So what is the greatest handgun round of all time, the top dog, big cheese, the head honcho? Well, the answer is not going to please everyone, and some will disagree, but there is one round that over the years has never lost its popularity and can do pretty much anything asked of it (within reason). That cartridge is the .357 Magnum.
Before fans of other rounds start yelling at the monitor just hear me out. Let me give you a bit of history on the old round that has been a staple of the handgunning world since 1935.
In the early days of the 20th century the .38 Special came into being and it didn’t take shooters long to figure out it was a lousy manstopper. What gunnies didn’t know in those days was that the factory bullet for the .38 Special was dreadful and more often than not the shooter was left with a 158-grain lead round nose. Later bullets would make the .38 Special much better, but that was decades away.
In response, shooters like Phil Sharpe and Elmer Keith quickly began hot rodding the .38 Special into the .38-44 which jumped the velocity from 800 fps to over 1,100 fps. This came at a price though—the round could only be used in the new Smith & Wesson Heavy Duty and Outdoorsman revolvers and would quickly dynamite a lesser gun.
So in order to keep shooters from blowing up their revolvers by accident (and keep up with reloaders) the .357 Magnum was developed between Winchester (not Remington as has been reported over the years) and Smith & Wesson. The new gun was known as the Registered Magnum and the new round was a lengthened .38 Special that could be fired only in the new revolver.
The revolver and cartridge quickly found favor with law enforcement agencies like the FBI and other departments nationwide. Handgun hunters like Douglas Wesson also found that the new round was light years ahead of anything to come out of a handgun at the time. The earliest factory rounds were 158 grain cast bullets and would do better than 1,500 fps. Douglas Wesson used the new revolver to take game animals like moose and grizzly bear proving beyond doubt the rounds usefulness in the field.
The .357 Magnum is still capable of taking big game animals even though some say it doesn’t have enough compared to the big boys like the .44 Magnum and larger. While that is true, part of the problem with the .357 is that the factory loads are not what they used to be with most coming out of the factory only doing about 1,200 fps. This is a response to revolvers getting smaller and lighter; as it was at it’s inception some simply just cannot handle the round.
Those who handload the .357 however know exactly what the round is capable of and in the right revolver with the right bullet it can easily takedown whitetail deer. But that’s only half the story really because in comparison to other big game pistol calibers, the .357 really outshines them with it’s versatility.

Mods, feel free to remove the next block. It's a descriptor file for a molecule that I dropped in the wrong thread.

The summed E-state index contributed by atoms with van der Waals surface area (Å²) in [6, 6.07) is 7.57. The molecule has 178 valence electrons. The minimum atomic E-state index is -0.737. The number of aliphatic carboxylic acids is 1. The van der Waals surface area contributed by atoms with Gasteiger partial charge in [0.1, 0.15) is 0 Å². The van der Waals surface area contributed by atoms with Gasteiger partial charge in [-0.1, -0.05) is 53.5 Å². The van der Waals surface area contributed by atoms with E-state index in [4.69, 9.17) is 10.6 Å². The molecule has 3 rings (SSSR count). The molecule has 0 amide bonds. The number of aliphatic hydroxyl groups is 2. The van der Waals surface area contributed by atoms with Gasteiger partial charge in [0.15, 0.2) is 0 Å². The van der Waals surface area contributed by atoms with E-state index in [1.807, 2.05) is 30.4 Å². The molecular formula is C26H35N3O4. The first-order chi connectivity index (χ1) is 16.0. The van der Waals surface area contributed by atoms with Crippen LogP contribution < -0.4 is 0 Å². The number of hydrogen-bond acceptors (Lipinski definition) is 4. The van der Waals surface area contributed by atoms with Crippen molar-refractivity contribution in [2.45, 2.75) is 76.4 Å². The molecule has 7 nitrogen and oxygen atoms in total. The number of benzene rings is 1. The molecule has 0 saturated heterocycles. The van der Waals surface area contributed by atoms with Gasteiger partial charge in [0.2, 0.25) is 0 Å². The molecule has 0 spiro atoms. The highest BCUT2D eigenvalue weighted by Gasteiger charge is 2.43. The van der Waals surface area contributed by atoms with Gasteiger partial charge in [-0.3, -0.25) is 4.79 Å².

One thing that the .44 Magnum is not known for is its ability to be used on small game. The .357 comes into its own as an “any game” round here and I don’t even mean its ability to chamber .38 Special rounds (which it can). Rather I’m referring to the fact that a .357 loaded with a lighter bullet and less powder can be used to take rabbits, squirrels, and grouse effectively. Try that with a .44 Magnum someday and see what’s left of the meat you were planning to put in your freezer. It will look more like road kill than a clean kill.
Than there is the matter of personal defense, where the .357 Magnum has few equals. The 125 grain jacketed hollowpoint has long been a favorite with law enforcement even though revolvers are no longer in vogue and you are more likely to find them in the hands of retired LEO’s than current employees. Still, the .357 has maintained a reputation for being more than enough to put the bad guys in their place.
When it comes to costs, the .357 Magnum is cheap to reload and bullets are everywhere whether they are cast lead or something in a jacket. It also takes much less powder to fuel one of them compared to just about any other big bore.
For more than 75 years the .357 Magnum has been at the top of the heap of handgun rounds. It has outperformed many that were supposed to put it in a rocking chair and it keeps right on going. And in my estimate, no other round has the versatility and range (no pun intended) that the .357 Magnum has. Some might be better at taking down game, and others are supposedly better when it comes to personal defense, but none do both as well as the .357 Magnum. In my eyes, because of this versatility, it has proven itself to be the best handgun round overall.